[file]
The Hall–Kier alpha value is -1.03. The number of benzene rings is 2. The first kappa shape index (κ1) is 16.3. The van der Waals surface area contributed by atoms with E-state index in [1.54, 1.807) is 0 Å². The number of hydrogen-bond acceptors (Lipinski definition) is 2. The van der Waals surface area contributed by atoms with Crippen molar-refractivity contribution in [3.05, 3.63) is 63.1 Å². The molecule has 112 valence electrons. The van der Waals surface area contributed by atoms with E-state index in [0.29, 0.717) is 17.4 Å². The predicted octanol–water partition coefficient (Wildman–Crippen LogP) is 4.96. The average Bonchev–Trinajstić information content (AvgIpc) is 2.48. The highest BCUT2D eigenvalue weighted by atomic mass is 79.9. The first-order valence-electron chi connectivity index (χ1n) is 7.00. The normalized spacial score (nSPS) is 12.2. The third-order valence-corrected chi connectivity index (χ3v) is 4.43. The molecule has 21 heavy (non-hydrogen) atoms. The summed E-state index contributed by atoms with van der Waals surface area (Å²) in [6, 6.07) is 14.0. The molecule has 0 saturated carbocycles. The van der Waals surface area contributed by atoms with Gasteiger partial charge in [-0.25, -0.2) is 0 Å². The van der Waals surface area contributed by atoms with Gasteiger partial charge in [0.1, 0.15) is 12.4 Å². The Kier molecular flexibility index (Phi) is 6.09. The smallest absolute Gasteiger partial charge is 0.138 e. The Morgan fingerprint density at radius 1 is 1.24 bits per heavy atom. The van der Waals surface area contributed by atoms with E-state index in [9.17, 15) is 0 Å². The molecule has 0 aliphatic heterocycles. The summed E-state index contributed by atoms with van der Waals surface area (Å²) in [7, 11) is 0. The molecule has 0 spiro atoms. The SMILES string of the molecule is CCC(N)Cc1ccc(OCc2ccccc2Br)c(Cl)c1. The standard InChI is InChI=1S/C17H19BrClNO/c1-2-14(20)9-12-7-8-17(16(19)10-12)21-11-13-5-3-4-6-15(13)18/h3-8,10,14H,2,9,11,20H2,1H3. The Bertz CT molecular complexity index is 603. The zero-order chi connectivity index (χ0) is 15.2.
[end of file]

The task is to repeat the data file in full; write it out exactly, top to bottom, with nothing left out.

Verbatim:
The Hall–Kier alpha value is -1.03. The number of benzene rings is 2. The first kappa shape index (κ1) is 16.3. The van der Waals surface area contributed by atoms with E-state index in [1.54, 1.807) is 0 Å². The number of hydrogen-bond acceptors (Lipinski definition) is 2. The van der Waals surface area contributed by atoms with Crippen molar-refractivity contribution in [3.05, 3.63) is 63.1 Å². The molecule has 112 valence electrons. The van der Waals surface area contributed by atoms with E-state index in [0.29, 0.717) is 17.4 Å². The predicted octanol–water partition coefficient (Wildman–Crippen LogP) is 4.96. The average Bonchev–Trinajstić information content (AvgIpc) is 2.48. The highest BCUT2D eigenvalue weighted by atomic mass is 79.9. The first-order valence-electron chi connectivity index (χ1n) is 7.00. The normalized spacial score (nSPS) is 12.2. The third-order valence-corrected chi connectivity index (χ3v) is 4.43. The molecule has 21 heavy (non-hydrogen) atoms. The summed E-state index contributed by atoms with van der Waals surface area (Å²) in [6, 6.07) is 14.0. The molecule has 0 saturated carbocycles. The van der Waals surface area contributed by atoms with Gasteiger partial charge in [-0.25, -0.2) is 0 Å². The van der Waals surface area contributed by atoms with Gasteiger partial charge in [0.1, 0.15) is 12.4 Å². The Kier molecular flexibility index (Phi) is 6.09. The smallest absolute Gasteiger partial charge is 0.138 e. The Morgan fingerprint density at radius 1 is 1.24 bits per heavy atom. The van der Waals surface area contributed by atoms with E-state index in [9.17, 15) is 0 Å². The molecule has 0 aliphatic heterocycles. The summed E-state index contributed by atoms with van der Waals surface area (Å²) in [7, 11) is 0. The molecule has 0 spiro atoms. The SMILES string of the molecule is CCC(N)Cc1ccc(OCc2ccccc2Br)c(Cl)c1. The standard InChI is InChI=1S/C17H19BrClNO/c1-2-14(20)9-12-7-8-17(16(19)10-12)21-11-13-5-3-4-6-15(13)18/h3-8,10,14H,2,9,11,20H2,1H3. The Bertz CT molecular complexity index is 603. The zero-order chi connectivity index (χ0) is 15.2.